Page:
Agriculture is an important industry to the Fort Vermilion area. The first practice of it was a garden at Boyers Post in 1788 as noted in Sir Alexander Mackenzie's diary.  Since then agriculture in the area has exceeded expectations of settlers and government officials with the rich fertile soil and long summer days producing an incredible variety of field crops; forage, cereals, and pulse. Fort Vermilion has even produced a special varieties of Alfalfa (Peace Alfalfa) and Flax (Nor-Alta flax) via the Fort Vermilion Experimental Farm. Animal husbandry was an integral skill for early settlers providing them with a food source and horsepower to aid in agricultural production. From these beginnings agriculture has grown to become a vital industry for the Fort Vermilion area, centered in Mackenzie county.


The Sheridan Lawrence Ranch had a flour mill that produced 170,000 lbs of flour in a single year! The turbine that powered the mill is at the FVHC! The same ranch had slaughter houses that could process 25 hogs and 10 cattle in a day!

Settlers bringing animals to the Fort Vermilion area often transported them via raft from Peace River - the rule of thumb was to bring more animals then required - as many of the stock would perish on the raft!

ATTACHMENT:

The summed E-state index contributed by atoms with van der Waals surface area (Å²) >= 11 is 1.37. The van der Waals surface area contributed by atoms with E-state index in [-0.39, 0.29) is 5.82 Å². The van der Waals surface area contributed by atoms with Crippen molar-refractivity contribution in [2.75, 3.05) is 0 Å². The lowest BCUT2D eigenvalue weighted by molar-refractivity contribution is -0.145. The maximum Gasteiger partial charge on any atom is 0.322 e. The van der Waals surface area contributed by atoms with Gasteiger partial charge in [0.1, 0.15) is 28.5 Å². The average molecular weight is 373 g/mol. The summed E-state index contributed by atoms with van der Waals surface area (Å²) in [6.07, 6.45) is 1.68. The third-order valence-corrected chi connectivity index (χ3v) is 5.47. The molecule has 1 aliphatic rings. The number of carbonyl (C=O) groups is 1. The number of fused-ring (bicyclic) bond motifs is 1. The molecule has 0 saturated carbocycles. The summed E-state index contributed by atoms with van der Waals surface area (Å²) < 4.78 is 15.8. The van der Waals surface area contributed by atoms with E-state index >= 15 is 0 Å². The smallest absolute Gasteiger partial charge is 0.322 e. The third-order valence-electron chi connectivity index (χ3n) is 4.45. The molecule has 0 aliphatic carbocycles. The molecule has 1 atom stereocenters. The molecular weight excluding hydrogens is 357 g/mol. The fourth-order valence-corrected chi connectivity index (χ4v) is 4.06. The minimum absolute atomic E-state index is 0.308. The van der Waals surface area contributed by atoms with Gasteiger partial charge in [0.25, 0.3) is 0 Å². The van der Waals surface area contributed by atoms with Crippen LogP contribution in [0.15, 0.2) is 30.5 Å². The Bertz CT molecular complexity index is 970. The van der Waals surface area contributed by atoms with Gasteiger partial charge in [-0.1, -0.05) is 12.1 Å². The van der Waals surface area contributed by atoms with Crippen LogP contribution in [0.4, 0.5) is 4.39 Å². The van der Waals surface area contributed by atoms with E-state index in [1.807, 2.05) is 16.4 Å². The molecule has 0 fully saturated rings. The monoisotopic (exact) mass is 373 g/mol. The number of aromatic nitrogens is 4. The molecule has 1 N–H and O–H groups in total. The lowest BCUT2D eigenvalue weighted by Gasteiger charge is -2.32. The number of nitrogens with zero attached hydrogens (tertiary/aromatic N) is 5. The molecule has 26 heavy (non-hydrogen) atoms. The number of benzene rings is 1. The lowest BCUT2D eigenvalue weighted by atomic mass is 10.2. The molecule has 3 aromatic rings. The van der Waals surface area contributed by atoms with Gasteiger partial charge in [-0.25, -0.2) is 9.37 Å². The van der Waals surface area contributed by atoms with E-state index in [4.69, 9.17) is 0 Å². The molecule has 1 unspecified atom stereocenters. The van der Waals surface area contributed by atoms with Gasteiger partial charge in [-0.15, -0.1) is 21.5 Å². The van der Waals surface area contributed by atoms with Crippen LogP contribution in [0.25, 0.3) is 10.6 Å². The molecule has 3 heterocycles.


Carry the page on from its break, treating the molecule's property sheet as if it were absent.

Though noted as a lavish steamer with hot and cold water in each cabin - the 'S.S. D.A.Thomas' also transported livestock. From cows to pigs, the boat was an efficient manner to transport many animals.

At its establishment, in 1907, the Fort Vermilion Experimental Farm was the most northerly experimental sub-station in Canada.

Experimental Farm

In 1907, Frederick S. Lawrence established the Dominion Experimental Farm at Fort Vermilion in the area called Stoney point ~ 8 kms upstream of Fort Vermilion Settlement.  Robert Jones became its first Superintendent and researcher in 1908. Peace Alfalfa and Noralta Flax were developed through research trials. The experimental farm proved the viability of agriculture in the area and was a great promoter of community - offering animals, seeds and other resources to aid families in establishing farms and food security.  In 1934 the Peace River Broke its banks and flooded the experimental farm after which the farm was moved to is current location on the west edge of Fort. Photographs, textual records and a few artifacts from the Fort Vermilion Experimental Farm were donated to us at the FVHC when the administration office closed in 1994. The buildings, infrastructure and crop land established by the experimental farm are currently operated by Mackenzie Applied Research Association (MARA).